There is an often quoted phrase from the play ‘The Mourning Bride’ by the 17th century playwright, William Congreve, “Hell hath no fury as a woman scorned or Heaven a rage as love to hatred turned”. Our rage can be righteous and constructive.

Anger can be a healthy, normal emotion but if we do not understand our anger we will allow it to take over our life making us destructive and violent, which is when it becomes a big problem. Not only does the anger eat away and destroy us but it also affects everyone and everything around us.

It can emerge from one or a variety of causes and part of the process of therapy is helping to sort out the cause of our anger. In order to do this our anger must be acknowledged and felt. Naming our anger is a crucial stage in the healing process.

Our resistance to anger is no more wrong than the experience of our own anger. Both are very healthy human reactions. Once we learn to recognise that resistance we feel we need to look at it, try to understand it and then discuss it with a professional. Gradually, as we begin to acknowledge our resistances to anger it looses its power over us and we find it becomes easier to work through it and let it go.

Outbursts of anger, irritability and being aware of having a short temper are very often symptoms of a form of depression. Often, when we feel depressed, we will feel angry that things are going so wrong for us, angry that we are in so much emotional pain and angry at the seemingly hopeless situation in which we find ourselves.

As a child we may have been discouraged from showing the helpless, vulnerable sides of ourselves but we would still have had that urge to express how we feel. Examples around us as we grew older may have shown us that anger is a more acceptable way to us of expressing emotional pain than crying, or asking directly for help.

When we act out our anger other people see our breathing becoming more rapid, an initial reddening and then our face turning white, our voice will become louder and we will speak more quickly, our movements becoming erratic, our muscles tensing up, our face becoming distorted, our shoulders hunching up and we may probably clench our fists.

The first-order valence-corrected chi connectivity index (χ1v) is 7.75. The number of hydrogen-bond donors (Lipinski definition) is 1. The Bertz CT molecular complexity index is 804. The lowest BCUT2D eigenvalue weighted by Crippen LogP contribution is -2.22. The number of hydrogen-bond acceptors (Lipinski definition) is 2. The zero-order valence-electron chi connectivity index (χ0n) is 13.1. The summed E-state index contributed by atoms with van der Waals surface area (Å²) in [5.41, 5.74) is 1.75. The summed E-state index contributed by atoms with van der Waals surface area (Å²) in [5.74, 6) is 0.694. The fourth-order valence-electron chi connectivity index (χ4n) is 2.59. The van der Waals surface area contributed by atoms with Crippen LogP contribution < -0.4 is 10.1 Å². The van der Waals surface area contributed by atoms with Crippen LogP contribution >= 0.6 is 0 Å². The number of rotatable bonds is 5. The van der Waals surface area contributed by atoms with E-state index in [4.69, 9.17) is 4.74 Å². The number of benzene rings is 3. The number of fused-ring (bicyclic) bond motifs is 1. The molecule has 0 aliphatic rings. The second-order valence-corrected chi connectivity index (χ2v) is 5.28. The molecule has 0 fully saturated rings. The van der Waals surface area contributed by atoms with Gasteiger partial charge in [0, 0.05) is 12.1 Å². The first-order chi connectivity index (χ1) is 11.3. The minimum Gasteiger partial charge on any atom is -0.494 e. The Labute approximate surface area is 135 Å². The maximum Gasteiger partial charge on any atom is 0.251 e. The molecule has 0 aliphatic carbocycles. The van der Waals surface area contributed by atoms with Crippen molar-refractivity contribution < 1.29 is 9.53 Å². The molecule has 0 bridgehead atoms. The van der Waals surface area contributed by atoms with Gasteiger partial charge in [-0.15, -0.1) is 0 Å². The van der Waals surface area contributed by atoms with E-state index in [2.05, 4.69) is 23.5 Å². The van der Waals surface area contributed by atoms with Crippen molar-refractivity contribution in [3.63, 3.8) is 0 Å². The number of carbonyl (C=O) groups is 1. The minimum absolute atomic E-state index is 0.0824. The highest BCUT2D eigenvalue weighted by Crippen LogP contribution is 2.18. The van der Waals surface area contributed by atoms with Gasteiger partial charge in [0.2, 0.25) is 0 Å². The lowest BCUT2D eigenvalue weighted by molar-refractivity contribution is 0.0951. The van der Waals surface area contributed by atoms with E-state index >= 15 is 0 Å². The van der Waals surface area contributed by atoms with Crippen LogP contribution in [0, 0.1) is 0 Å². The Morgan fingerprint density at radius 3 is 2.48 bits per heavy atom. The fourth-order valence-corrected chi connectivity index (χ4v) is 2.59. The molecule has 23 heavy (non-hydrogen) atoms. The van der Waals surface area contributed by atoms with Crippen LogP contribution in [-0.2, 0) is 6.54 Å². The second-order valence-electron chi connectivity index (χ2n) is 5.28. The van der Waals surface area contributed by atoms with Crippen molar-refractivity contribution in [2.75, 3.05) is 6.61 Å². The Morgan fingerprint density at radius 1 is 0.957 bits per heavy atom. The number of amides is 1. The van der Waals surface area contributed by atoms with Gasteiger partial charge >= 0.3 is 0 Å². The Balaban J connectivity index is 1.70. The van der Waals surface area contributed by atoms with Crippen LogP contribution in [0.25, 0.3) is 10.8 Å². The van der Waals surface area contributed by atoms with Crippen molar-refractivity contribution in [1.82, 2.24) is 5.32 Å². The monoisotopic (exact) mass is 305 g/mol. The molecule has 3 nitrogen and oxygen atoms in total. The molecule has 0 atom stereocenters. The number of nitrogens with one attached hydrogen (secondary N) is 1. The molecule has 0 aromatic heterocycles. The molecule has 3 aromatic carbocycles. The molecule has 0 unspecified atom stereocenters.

If we continue down a path where we are constantly angry, whether we either suppress it or act it out, it will eventually cause major problems with very serious consequences to our health. We may also experience increasingly longer periods before we recover from illnesses.

Anger is designed to be our natural emotional response to protect us from danger. Anger is an essential part of our instinctual system for protection and preservation. Anger can be used as a force of energy to be expressed when we need to push away or combat a threat. However, if the threat is not real, anger will become a means of destroying our life and our relationships and cease to be a form of protection and

We need to use our intellect and discernment to identify whether a threat is imaginary or real. There is nothing irrational or wrong with experiencing anger from imagined scenarios and beliefs, it shows us that our emotional response system is working properly; our emotions will respond the same way in either scenario. 

We need to understand that the scenarios which the mind project are often not rational at all which is where problems arise.  It is the thoughts, beliefs, and scenarios that our mind has become conditioned to which generate a response in anger.